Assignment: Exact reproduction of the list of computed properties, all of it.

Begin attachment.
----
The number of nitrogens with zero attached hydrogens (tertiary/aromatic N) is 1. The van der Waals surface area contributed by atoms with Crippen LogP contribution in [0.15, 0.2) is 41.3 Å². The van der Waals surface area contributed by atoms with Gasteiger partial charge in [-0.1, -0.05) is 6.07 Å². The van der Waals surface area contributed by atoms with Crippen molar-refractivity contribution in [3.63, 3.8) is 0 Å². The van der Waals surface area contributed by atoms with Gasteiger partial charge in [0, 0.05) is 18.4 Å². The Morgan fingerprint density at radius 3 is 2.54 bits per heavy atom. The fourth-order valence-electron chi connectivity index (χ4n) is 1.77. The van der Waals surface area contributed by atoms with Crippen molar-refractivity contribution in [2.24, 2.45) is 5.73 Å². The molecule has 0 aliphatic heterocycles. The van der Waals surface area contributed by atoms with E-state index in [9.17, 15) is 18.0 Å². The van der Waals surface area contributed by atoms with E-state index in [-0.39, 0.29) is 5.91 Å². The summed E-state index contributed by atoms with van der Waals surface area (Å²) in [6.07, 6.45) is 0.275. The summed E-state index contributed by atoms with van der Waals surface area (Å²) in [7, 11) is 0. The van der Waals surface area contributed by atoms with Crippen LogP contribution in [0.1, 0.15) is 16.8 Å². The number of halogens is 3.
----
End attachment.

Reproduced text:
The number of nitrogens with zero attached hydrogens (tertiary/aromatic N) is 1. The van der Waals surface area contributed by atoms with Crippen LogP contribution in [0.15, 0.2) is 41.3 Å². The van der Waals surface area contributed by atoms with Gasteiger partial charge in [-0.1, -0.05) is 6.07 Å². The van der Waals surface area contributed by atoms with Crippen molar-refractivity contribution in [3.63, 3.8) is 0 Å². The van der Waals surface area contributed by atoms with Gasteiger partial charge in [0, 0.05) is 18.4 Å². The Morgan fingerprint density at radius 3 is 2.54 bits per heavy atom. The fourth-order valence-electron chi connectivity index (χ4n) is 1.77. The van der Waals surface area contributed by atoms with Crippen molar-refractivity contribution in [2.24, 2.45) is 5.73 Å². The molecule has 0 aliphatic heterocycles. The van der Waals surface area contributed by atoms with E-state index in [9.17, 15) is 18.0 Å². The van der Waals surface area contributed by atoms with E-state index in [-0.39, 0.29) is 5.91 Å². The summed E-state index contributed by atoms with van der Waals surface area (Å²) in [6.07, 6.45) is 0.275. The summed E-state index contributed by atoms with van der Waals surface area (Å²) in [7, 11) is 0. The van der Waals surface area contributed by atoms with Crippen LogP contribution in [0.1, 0.15) is 16.8 Å². The number of halogens is 3.